MPs are demanding the board meeting minutes – including of discussions held in secret – from a string of national sporting bodies including soccer, gymnastics, swimming and skating, to see how they handled any harassment claims and related lawsuits.
The Commons heritage committee voted unanimously this week to force the sporting associations to provide minutes going back almost five years, as part of their inquiry into safe sport.
The move – proposed by Liberal MP Anthony Housefather – intensifies the House probe into Canada’s sporting bodies and allegations of mistreatment and sexual harassment.
The committee has already obtained the board minutes of Hockey Canada as part of its investigation into Hockey Canada’s handling of alleged sexual assaults involving unnamed members of the 2018 and 2003 junior teams.
The 2018 case only came to light after the organization settled a $3.55-million lawsuit this spring, for an undisclosed amount. A woman alleged that she had been sexually assaulted by several players after a Hockey Canada gala that summer.
This week, the committee agreed to ask for the board minutes of Gymnastics Canada, Swimming Canada, Canada Soccer, Rugby Canada, Skating Canada and Bobsleigh Canada Skeleton to see what was going on behind the scenes at the top of the organizations.
It has demanded board minutes going back to the beginning of 2018 – including of in camera discussions – and plans to scrutinize them in the new year, before calling the sporting bodies to give evidence.
Mr. Housefather said it is important for MPs to consider written evidence before calling in witnesses “or passing judgment of any kind.”
“Examination of the board minutes since 2018 will give committee members a far better understanding of how each of these organizations is handling issues of interest to the committee and Canadians, including athletes and former athletes and will let us determine next steps,” Mr. Housefather told The Globe and Mail.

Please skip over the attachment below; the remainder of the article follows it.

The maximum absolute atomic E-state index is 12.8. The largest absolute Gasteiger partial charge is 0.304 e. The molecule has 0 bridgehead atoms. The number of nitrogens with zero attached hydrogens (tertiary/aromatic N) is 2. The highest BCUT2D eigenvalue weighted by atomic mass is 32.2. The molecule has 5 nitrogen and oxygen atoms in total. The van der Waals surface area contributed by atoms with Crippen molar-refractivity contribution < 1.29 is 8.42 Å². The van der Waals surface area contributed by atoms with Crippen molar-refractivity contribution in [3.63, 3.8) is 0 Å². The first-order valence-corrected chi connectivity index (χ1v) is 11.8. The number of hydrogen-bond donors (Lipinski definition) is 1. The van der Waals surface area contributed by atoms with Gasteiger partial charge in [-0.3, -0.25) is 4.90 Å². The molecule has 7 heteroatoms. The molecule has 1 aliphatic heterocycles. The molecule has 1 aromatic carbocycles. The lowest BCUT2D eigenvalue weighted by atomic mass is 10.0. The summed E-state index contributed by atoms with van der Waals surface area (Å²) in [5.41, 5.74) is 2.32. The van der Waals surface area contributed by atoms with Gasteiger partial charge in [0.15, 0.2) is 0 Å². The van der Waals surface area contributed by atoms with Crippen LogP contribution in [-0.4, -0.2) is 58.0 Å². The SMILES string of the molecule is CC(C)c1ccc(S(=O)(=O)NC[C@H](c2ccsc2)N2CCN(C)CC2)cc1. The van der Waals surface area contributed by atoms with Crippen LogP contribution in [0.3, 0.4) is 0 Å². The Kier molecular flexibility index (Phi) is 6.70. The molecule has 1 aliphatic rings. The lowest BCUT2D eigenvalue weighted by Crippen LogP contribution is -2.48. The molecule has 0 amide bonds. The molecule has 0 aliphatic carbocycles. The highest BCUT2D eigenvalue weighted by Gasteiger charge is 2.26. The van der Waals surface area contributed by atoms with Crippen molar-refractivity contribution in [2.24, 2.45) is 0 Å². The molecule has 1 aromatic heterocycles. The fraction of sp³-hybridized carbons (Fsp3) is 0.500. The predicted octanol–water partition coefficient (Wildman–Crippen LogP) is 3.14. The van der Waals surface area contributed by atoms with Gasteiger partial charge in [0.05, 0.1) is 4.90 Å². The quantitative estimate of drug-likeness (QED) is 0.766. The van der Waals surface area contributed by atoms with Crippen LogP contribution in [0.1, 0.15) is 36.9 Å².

“For example, do we have concerns about the internal workings of a particular national organization in terms of its handling of safe sport, allegations of harassment, handling of litigation?”
The committee also decided this week to pool resources with the House committee on the status of women, which is looking at the treatment of women and girls in sport.
Rachael Thomas, Conservative Heritage spokeswoman, said survivors of abuse should not have to appear before two committees, because of the stress it could cause them, and MPs should co-operate to listen to the testimony together.
MPs on the heritage committee also agreed to share their evidence – including the board minutes of sports associations – with their sister committee and to find ways of working more closely on their safe sport inquiries. They discussed the possibility of holding some joint committee hearings.
Hedy Fry, the chair of the heritage committee, said its investigation should not just look at sexual misconduct but at bullying, including of young gymnasts put under pressure to lose weight.
The Hockey Canada board minutes showed that after it was criticized by MPs in July for mishandling an investigation into alleged sexual assault, and for failing to disclose key information during testimony, the organization’s board met and decided it needed to shift the message with the Canadian public.
The perception of Hockey Canada and its National Equity Fund – a financial reserve built with player registration fees that the organization used to settle sexual-assault claims – needed to be reframed, the board decided.
With a report from Grant Robertson